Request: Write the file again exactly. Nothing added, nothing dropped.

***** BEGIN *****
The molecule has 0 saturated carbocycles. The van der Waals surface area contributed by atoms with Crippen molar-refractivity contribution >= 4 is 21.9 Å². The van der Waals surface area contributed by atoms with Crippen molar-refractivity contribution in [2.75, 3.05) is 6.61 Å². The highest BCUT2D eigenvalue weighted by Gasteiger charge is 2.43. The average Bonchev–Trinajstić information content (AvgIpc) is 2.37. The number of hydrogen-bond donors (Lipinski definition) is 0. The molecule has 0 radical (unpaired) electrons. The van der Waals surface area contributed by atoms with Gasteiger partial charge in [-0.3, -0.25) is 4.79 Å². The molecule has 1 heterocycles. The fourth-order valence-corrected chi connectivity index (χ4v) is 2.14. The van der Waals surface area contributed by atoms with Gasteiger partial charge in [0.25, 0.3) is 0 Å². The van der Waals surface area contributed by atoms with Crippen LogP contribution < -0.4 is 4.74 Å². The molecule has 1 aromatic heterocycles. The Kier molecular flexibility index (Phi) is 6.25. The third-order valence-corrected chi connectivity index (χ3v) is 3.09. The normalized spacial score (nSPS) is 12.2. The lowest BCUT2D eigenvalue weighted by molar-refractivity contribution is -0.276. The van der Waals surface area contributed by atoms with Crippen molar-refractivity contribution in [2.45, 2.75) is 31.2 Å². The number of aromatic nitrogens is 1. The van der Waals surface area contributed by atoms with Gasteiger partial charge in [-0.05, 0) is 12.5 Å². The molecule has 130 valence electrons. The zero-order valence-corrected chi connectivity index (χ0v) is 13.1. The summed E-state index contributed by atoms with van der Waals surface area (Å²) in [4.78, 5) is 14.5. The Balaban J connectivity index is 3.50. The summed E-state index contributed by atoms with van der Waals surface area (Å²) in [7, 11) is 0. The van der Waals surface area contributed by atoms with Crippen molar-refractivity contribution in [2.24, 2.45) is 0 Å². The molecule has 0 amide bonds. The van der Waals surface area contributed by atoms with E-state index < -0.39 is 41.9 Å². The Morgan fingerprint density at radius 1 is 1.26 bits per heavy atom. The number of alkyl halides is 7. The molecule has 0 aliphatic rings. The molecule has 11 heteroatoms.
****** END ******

The molecule has 0 saturated carbocycles. The van der Waals surface area contributed by atoms with Crippen molar-refractivity contribution >= 4 is 21.9 Å². The van der Waals surface area contributed by atoms with Crippen molar-refractivity contribution in [2.75, 3.05) is 6.61 Å². The highest BCUT2D eigenvalue weighted by Gasteiger charge is 2.43. The average Bonchev–Trinajstić information content (AvgIpc) is 2.37. The number of hydrogen-bond donors (Lipinski definition) is 0. The molecule has 0 radical (unpaired) electrons. The van der Waals surface area contributed by atoms with Gasteiger partial charge in [-0.3, -0.25) is 4.79 Å². The molecule has 1 heterocycles. The fourth-order valence-corrected chi connectivity index (χ4v) is 2.14. The van der Waals surface area contributed by atoms with Gasteiger partial charge in [0.25, 0.3) is 0 Å². The van der Waals surface area contributed by atoms with Crippen LogP contribution < -0.4 is 4.74 Å². The molecule has 1 aromatic heterocycles. The Kier molecular flexibility index (Phi) is 6.25. The third-order valence-corrected chi connectivity index (χ3v) is 3.09. The normalized spacial score (nSPS) is 12.2. The lowest BCUT2D eigenvalue weighted by molar-refractivity contribution is -0.276. The van der Waals surface area contributed by atoms with Crippen molar-refractivity contribution in [2.45, 2.75) is 31.2 Å². The number of aromatic nitrogens is 1. The van der Waals surface area contributed by atoms with Gasteiger partial charge in [-0.05, 0) is 12.5 Å². The molecule has 130 valence electrons. The zero-order valence-corrected chi connectivity index (χ0v) is 13.1. The summed E-state index contributed by atoms with van der Waals surface area (Å²) in [4.78, 5) is 14.5. The Balaban J connectivity index is 3.50. The summed E-state index contributed by atoms with van der Waals surface area (Å²) in [7, 11) is 0. The van der Waals surface area contributed by atoms with Crippen molar-refractivity contribution in [2.24, 2.45) is 0 Å². The molecule has 0 amide bonds. The van der Waals surface area contributed by atoms with E-state index < -0.39 is 41.9 Å². The Morgan fingerprint density at radius 1 is 1.26 bits per heavy atom. The number of alkyl halides is 7. The molecule has 0 aliphatic rings. The molecule has 11 heteroatoms.